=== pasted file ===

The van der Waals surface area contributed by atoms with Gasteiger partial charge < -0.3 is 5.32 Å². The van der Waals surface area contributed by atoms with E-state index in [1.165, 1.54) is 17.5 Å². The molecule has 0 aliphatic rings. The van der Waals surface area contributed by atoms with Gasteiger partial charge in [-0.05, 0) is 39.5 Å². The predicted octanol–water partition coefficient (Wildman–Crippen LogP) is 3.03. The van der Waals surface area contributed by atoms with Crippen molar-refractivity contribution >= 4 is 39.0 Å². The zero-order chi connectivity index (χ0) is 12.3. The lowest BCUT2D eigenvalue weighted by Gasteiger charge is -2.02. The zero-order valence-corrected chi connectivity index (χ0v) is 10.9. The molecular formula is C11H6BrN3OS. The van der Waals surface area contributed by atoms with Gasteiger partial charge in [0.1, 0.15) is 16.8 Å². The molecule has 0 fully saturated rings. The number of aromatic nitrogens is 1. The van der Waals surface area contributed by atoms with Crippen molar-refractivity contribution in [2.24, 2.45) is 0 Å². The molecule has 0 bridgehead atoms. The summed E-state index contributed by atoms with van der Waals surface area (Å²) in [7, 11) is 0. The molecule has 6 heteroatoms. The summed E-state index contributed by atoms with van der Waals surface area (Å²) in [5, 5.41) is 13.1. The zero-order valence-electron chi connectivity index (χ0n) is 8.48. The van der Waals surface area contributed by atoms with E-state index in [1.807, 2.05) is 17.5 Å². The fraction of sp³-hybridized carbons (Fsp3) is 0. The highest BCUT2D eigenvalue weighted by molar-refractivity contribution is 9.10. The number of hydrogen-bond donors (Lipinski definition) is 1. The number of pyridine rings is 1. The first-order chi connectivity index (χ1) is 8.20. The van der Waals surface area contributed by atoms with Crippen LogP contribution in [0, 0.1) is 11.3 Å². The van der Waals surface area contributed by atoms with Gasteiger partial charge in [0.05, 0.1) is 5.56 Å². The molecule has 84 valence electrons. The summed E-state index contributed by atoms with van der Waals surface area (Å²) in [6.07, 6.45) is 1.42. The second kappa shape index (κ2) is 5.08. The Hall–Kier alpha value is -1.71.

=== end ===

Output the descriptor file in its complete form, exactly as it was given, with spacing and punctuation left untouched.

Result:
The van der Waals surface area contributed by atoms with Gasteiger partial charge < -0.3 is 5.32 Å². The van der Waals surface area contributed by atoms with E-state index in [1.165, 1.54) is 17.5 Å². The molecule has 0 aliphatic rings. The van der Waals surface area contributed by atoms with Gasteiger partial charge in [-0.05, 0) is 39.5 Å². The predicted octanol–water partition coefficient (Wildman–Crippen LogP) is 3.03. The van der Waals surface area contributed by atoms with Crippen molar-refractivity contribution >= 4 is 39.0 Å². The zero-order chi connectivity index (χ0) is 12.3. The lowest BCUT2D eigenvalue weighted by Gasteiger charge is -2.02. The zero-order valence-corrected chi connectivity index (χ0v) is 10.9. The molecular formula is C11H6BrN3OS. The van der Waals surface area contributed by atoms with Gasteiger partial charge in [0.1, 0.15) is 16.8 Å². The molecule has 0 fully saturated rings. The number of aromatic nitrogens is 1. The van der Waals surface area contributed by atoms with Crippen molar-refractivity contribution in [2.24, 2.45) is 0 Å². The molecule has 0 bridgehead atoms. The summed E-state index contributed by atoms with van der Waals surface area (Å²) in [7, 11) is 0. The molecule has 6 heteroatoms. The summed E-state index contributed by atoms with van der Waals surface area (Å²) in [5, 5.41) is 13.1. The zero-order valence-electron chi connectivity index (χ0n) is 8.48. The van der Waals surface area contributed by atoms with E-state index in [1.807, 2.05) is 17.5 Å². The fraction of sp³-hybridized carbons (Fsp3) is 0. The highest BCUT2D eigenvalue weighted by molar-refractivity contribution is 9.10. The number of hydrogen-bond donors (Lipinski definition) is 1. The number of pyridine rings is 1. The first-order chi connectivity index (χ1) is 8.20. The van der Waals surface area contributed by atoms with Crippen LogP contribution in [0, 0.1) is 11.3 Å². The van der Waals surface area contributed by atoms with Gasteiger partial charge in [0.05, 0.1) is 5.56 Å². The molecule has 84 valence electrons. The summed E-state index contributed by atoms with van der Waals surface area (Å²) in [6.07, 6.45) is 1.42. The second kappa shape index (κ2) is 5.08. The Hall–Kier alpha value is -1.71.